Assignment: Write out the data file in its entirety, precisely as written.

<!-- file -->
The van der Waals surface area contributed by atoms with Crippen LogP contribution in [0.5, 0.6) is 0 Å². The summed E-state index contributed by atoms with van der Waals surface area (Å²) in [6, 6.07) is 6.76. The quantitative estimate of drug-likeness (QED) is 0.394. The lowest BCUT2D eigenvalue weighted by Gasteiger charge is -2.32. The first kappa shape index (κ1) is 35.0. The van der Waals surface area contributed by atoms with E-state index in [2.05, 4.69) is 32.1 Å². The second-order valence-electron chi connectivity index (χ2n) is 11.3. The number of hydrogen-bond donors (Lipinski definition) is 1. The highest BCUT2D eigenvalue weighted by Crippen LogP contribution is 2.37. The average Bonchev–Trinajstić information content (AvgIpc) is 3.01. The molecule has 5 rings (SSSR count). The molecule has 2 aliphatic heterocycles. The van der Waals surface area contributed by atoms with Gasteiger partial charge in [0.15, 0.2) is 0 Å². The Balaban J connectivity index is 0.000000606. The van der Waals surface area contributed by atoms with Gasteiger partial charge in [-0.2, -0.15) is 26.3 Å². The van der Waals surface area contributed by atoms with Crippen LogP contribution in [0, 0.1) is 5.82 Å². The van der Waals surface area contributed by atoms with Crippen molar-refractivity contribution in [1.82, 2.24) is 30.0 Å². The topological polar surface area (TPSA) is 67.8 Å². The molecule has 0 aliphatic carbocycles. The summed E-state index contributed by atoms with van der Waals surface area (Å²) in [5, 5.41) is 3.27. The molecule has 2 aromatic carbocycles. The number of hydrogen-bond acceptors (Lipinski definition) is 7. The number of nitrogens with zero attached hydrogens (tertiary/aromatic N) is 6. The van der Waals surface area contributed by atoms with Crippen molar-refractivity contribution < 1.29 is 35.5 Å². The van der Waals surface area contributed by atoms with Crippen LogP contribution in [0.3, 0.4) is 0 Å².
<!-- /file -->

The van der Waals surface area contributed by atoms with Crippen LogP contribution in [0.5, 0.6) is 0 Å². The summed E-state index contributed by atoms with van der Waals surface area (Å²) in [6, 6.07) is 6.76. The quantitative estimate of drug-likeness (QED) is 0.394. The lowest BCUT2D eigenvalue weighted by Gasteiger charge is -2.32. The first kappa shape index (κ1) is 35.0. The van der Waals surface area contributed by atoms with E-state index in [2.05, 4.69) is 32.1 Å². The second-order valence-electron chi connectivity index (χ2n) is 11.3. The number of hydrogen-bond donors (Lipinski definition) is 1. The highest BCUT2D eigenvalue weighted by Crippen LogP contribution is 2.37. The average Bonchev–Trinajstić information content (AvgIpc) is 3.01. The molecule has 5 rings (SSSR count). The molecule has 2 aliphatic heterocycles. The van der Waals surface area contributed by atoms with Gasteiger partial charge in [0.15, 0.2) is 0 Å². The Balaban J connectivity index is 0.000000606. The van der Waals surface area contributed by atoms with Gasteiger partial charge in [-0.2, -0.15) is 26.3 Å². The van der Waals surface area contributed by atoms with Crippen LogP contribution in [0, 0.1) is 5.82 Å². The van der Waals surface area contributed by atoms with Crippen molar-refractivity contribution in [1.82, 2.24) is 30.0 Å². The topological polar surface area (TPSA) is 67.8 Å². The molecule has 0 aliphatic carbocycles. The summed E-state index contributed by atoms with van der Waals surface area (Å²) in [5, 5.41) is 3.27. The molecule has 2 aromatic carbocycles. The number of hydrogen-bond acceptors (Lipinski definition) is 7. The number of nitrogens with zero attached hydrogens (tertiary/aromatic N) is 6. The van der Waals surface area contributed by atoms with Crippen molar-refractivity contribution < 1.29 is 35.5 Å². The van der Waals surface area contributed by atoms with Crippen LogP contribution in [0.3, 0.4) is 0 Å².